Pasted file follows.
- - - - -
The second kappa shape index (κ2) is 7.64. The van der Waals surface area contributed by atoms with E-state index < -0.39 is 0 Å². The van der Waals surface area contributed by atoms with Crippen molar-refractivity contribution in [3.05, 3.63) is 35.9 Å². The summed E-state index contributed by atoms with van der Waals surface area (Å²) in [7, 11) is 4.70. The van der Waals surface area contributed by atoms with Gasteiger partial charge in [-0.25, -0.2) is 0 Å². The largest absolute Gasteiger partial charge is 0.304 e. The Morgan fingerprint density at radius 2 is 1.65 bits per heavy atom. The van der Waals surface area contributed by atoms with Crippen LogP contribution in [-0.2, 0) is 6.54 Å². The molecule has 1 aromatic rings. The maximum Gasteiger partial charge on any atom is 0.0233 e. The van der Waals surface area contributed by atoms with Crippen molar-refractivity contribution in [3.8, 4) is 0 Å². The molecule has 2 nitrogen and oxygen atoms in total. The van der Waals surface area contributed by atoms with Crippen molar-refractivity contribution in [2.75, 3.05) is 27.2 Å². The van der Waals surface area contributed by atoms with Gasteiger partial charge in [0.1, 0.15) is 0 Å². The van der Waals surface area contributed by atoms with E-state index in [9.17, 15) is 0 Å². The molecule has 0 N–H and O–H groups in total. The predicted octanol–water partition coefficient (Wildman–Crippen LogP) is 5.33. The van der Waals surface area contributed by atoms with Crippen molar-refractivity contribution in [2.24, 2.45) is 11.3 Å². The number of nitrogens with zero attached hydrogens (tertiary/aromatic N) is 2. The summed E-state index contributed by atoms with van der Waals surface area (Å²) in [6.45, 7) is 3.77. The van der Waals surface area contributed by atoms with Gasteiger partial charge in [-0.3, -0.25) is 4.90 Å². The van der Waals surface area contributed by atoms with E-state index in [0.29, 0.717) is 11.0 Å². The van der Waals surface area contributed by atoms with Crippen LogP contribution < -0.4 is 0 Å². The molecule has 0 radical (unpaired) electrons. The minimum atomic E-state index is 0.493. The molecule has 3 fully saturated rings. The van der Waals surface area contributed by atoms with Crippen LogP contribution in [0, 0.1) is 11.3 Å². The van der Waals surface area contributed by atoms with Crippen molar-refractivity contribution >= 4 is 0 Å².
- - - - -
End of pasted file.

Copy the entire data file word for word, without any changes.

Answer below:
The second kappa shape index (κ2) is 7.64. The van der Waals surface area contributed by atoms with E-state index < -0.39 is 0 Å². The van der Waals surface area contributed by atoms with Crippen molar-refractivity contribution in [3.05, 3.63) is 35.9 Å². The summed E-state index contributed by atoms with van der Waals surface area (Å²) in [7, 11) is 4.70. The van der Waals surface area contributed by atoms with Gasteiger partial charge in [-0.25, -0.2) is 0 Å². The largest absolute Gasteiger partial charge is 0.304 e. The Morgan fingerprint density at radius 2 is 1.65 bits per heavy atom. The van der Waals surface area contributed by atoms with Crippen LogP contribution in [-0.2, 0) is 6.54 Å². The molecule has 1 aromatic rings. The maximum Gasteiger partial charge on any atom is 0.0233 e. The van der Waals surface area contributed by atoms with Crippen molar-refractivity contribution in [3.8, 4) is 0 Å². The molecule has 2 nitrogen and oxygen atoms in total. The van der Waals surface area contributed by atoms with Crippen molar-refractivity contribution in [2.75, 3.05) is 27.2 Å². The van der Waals surface area contributed by atoms with Gasteiger partial charge in [0.1, 0.15) is 0 Å². The van der Waals surface area contributed by atoms with E-state index in [9.17, 15) is 0 Å². The molecule has 0 N–H and O–H groups in total. The predicted octanol–water partition coefficient (Wildman–Crippen LogP) is 5.33. The van der Waals surface area contributed by atoms with Crippen molar-refractivity contribution in [2.24, 2.45) is 11.3 Å². The number of nitrogens with zero attached hydrogens (tertiary/aromatic N) is 2. The summed E-state index contributed by atoms with van der Waals surface area (Å²) in [6.45, 7) is 3.77. The van der Waals surface area contributed by atoms with Gasteiger partial charge in [-0.3, -0.25) is 4.90 Å². The van der Waals surface area contributed by atoms with E-state index in [0.29, 0.717) is 11.0 Å². The van der Waals surface area contributed by atoms with Crippen LogP contribution < -0.4 is 0 Å². The molecule has 0 radical (unpaired) electrons. The minimum atomic E-state index is 0.493. The molecule has 3 fully saturated rings. The van der Waals surface area contributed by atoms with Crippen LogP contribution in [0, 0.1) is 11.3 Å². The van der Waals surface area contributed by atoms with Crippen molar-refractivity contribution >= 4 is 0 Å².